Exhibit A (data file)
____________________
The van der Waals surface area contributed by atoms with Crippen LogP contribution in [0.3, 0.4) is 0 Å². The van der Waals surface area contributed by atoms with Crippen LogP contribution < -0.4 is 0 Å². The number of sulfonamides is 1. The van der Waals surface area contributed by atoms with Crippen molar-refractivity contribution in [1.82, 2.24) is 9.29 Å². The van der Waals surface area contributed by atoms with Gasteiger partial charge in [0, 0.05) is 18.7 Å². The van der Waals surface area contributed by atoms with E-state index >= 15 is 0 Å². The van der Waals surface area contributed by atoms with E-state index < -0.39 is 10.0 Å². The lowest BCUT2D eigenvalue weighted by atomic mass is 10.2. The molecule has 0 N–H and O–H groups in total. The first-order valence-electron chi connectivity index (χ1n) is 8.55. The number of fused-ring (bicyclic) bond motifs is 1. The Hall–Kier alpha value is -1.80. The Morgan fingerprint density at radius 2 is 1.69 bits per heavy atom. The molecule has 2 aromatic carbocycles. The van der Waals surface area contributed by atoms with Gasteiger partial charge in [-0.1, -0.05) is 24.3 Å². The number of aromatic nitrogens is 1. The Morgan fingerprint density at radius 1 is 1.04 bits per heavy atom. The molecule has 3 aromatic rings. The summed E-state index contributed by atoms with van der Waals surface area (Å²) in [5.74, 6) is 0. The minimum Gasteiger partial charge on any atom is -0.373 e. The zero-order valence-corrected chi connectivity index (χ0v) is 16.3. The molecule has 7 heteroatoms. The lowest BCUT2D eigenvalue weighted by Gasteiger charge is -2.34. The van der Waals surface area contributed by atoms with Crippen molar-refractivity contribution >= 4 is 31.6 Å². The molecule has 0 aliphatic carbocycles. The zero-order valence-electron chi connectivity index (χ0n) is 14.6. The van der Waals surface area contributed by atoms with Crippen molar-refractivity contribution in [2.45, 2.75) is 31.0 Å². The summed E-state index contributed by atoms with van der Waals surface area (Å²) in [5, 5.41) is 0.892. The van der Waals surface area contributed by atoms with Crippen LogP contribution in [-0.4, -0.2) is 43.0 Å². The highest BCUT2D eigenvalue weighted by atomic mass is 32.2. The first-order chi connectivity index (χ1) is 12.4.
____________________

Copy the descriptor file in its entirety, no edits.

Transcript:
The van der Waals surface area contributed by atoms with Crippen LogP contribution in [0.3, 0.4) is 0 Å². The van der Waals surface area contributed by atoms with Crippen LogP contribution < -0.4 is 0 Å². The number of sulfonamides is 1. The van der Waals surface area contributed by atoms with Crippen molar-refractivity contribution in [1.82, 2.24) is 9.29 Å². The van der Waals surface area contributed by atoms with Gasteiger partial charge in [0, 0.05) is 18.7 Å². The van der Waals surface area contributed by atoms with E-state index >= 15 is 0 Å². The van der Waals surface area contributed by atoms with E-state index < -0.39 is 10.0 Å². The lowest BCUT2D eigenvalue weighted by atomic mass is 10.2. The molecule has 0 N–H and O–H groups in total. The first-order valence-electron chi connectivity index (χ1n) is 8.55. The number of fused-ring (bicyclic) bond motifs is 1. The Hall–Kier alpha value is -1.80. The Morgan fingerprint density at radius 2 is 1.69 bits per heavy atom. The molecule has 2 aromatic carbocycles. The van der Waals surface area contributed by atoms with Gasteiger partial charge in [-0.1, -0.05) is 24.3 Å². The number of aromatic nitrogens is 1. The Morgan fingerprint density at radius 1 is 1.04 bits per heavy atom. The molecule has 3 aromatic rings. The summed E-state index contributed by atoms with van der Waals surface area (Å²) in [5.74, 6) is 0. The minimum Gasteiger partial charge on any atom is -0.373 e. The zero-order valence-corrected chi connectivity index (χ0v) is 16.3. The molecule has 7 heteroatoms. The lowest BCUT2D eigenvalue weighted by Gasteiger charge is -2.34. The van der Waals surface area contributed by atoms with Crippen molar-refractivity contribution >= 4 is 31.6 Å². The molecule has 0 aliphatic carbocycles. The zero-order valence-electron chi connectivity index (χ0n) is 14.6. The van der Waals surface area contributed by atoms with Crippen molar-refractivity contribution in [2.45, 2.75) is 31.0 Å². The summed E-state index contributed by atoms with van der Waals surface area (Å²) in [5, 5.41) is 0.892. The van der Waals surface area contributed by atoms with Crippen LogP contribution in [-0.4, -0.2) is 43.0 Å². The highest BCUT2D eigenvalue weighted by atomic mass is 32.2. The first-order chi connectivity index (χ1) is 12.4.